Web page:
2. To gain intuitive insight: After doing a relaxing meditation such as the one above, tell yourself that you would like to receive insight about a specific and genuine concern you have , either for yourself or someone else. Follow an inspirational meditation such as the Inspired Heart™ Meditation developed by Henry Reed, Ph.D., which includes the following:
    a. Initially just observing the breath, the inflows and the outflows.
    b. Then give thanks on the inflow for the breath that is coming to you like a gift, an inspiration!
    c. After a few moments, imagine letting go of any negative energy on the outflow.
    d. For a few minutes sit observing the breath, saying thanks on the inhalation and letting go on the exhalation.
    e. Then watch of any form of insight to come: images, thoughts, sounds, impressions, feelings, physical sensations. These will be pertinent and provide inspiration to helping with the concern brought to the meditation.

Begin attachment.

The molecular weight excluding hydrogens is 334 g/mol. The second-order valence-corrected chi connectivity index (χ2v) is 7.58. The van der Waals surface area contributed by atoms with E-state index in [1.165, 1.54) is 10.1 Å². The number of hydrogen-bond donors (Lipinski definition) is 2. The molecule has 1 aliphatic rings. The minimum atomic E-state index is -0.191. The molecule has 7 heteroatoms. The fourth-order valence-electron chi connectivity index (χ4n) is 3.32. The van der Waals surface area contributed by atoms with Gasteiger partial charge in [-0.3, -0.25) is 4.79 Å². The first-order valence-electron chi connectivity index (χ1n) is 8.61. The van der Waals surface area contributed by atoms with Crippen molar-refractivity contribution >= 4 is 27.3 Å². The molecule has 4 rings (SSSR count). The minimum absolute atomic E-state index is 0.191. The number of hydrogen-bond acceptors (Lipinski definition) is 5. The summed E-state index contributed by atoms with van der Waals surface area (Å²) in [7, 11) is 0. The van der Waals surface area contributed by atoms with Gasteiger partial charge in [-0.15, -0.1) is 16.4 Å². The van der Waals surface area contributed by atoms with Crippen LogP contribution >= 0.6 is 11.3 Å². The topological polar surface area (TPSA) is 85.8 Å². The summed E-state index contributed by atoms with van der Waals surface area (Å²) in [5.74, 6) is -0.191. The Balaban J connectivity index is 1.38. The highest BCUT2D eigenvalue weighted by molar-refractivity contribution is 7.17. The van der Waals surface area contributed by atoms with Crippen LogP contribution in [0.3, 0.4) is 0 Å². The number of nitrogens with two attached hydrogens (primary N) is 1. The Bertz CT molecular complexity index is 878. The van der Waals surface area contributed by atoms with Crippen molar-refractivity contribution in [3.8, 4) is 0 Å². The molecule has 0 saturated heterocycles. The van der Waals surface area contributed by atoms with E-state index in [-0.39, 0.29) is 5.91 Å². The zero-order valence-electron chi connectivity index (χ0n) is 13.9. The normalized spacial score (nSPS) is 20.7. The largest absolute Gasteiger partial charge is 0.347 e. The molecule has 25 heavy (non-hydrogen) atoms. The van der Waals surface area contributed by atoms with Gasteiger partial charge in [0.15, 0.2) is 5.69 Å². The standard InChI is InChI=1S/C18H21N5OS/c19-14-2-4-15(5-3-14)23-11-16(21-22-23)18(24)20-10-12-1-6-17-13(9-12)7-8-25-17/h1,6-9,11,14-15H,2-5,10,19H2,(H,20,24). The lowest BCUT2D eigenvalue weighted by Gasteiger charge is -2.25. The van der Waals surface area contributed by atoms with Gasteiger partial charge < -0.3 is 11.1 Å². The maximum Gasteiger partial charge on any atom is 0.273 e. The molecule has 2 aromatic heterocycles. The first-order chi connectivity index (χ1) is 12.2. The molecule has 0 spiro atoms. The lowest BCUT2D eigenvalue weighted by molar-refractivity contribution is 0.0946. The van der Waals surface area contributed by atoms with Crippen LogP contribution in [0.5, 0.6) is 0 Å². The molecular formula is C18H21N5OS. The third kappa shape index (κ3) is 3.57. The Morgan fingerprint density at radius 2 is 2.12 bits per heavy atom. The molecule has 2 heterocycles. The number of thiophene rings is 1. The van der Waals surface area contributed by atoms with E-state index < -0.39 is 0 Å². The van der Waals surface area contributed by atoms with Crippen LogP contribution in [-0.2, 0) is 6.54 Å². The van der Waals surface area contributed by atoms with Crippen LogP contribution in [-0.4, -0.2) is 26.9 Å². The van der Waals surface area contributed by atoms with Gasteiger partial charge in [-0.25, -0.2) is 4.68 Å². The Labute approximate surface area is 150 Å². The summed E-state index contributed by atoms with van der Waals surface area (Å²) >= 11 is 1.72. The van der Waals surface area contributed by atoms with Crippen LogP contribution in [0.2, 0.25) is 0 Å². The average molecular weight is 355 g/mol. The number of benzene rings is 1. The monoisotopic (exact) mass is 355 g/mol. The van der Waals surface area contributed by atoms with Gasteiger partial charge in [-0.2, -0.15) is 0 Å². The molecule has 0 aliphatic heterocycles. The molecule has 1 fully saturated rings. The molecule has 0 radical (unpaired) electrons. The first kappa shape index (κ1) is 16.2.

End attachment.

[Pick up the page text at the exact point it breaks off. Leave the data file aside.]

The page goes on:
3. For a deeper experience of God: Try doing a form of centering meditation. Basically this involves sitting comfortably while meditating on a meaningful word such as Spirit or Jesus. One repeats the word when one finds one’s thoughts are wondering. What may result is something like this: you “see” your thoughts passing by like boats on a river. And below you sense something like an ocean of profound peace.

Opening a Path to the Personal Experience of God in Christianity

Image via Amy Alexander

Traditionally, and very generally speaking, one of the major differences between Asian and Western religions is that Asian religions emphasized inner development as the way to spiritual growth and the Western religions emphasized the need for social action such as giving to and standing on the side of the poor. That is not to say the opposite wasn’t true; but in the West you usually would have to go to a monastery or nunnery to get real guidance on the interior path and in the East there were socially minded activists but they tended to be revolutionaries rather than religious leaders.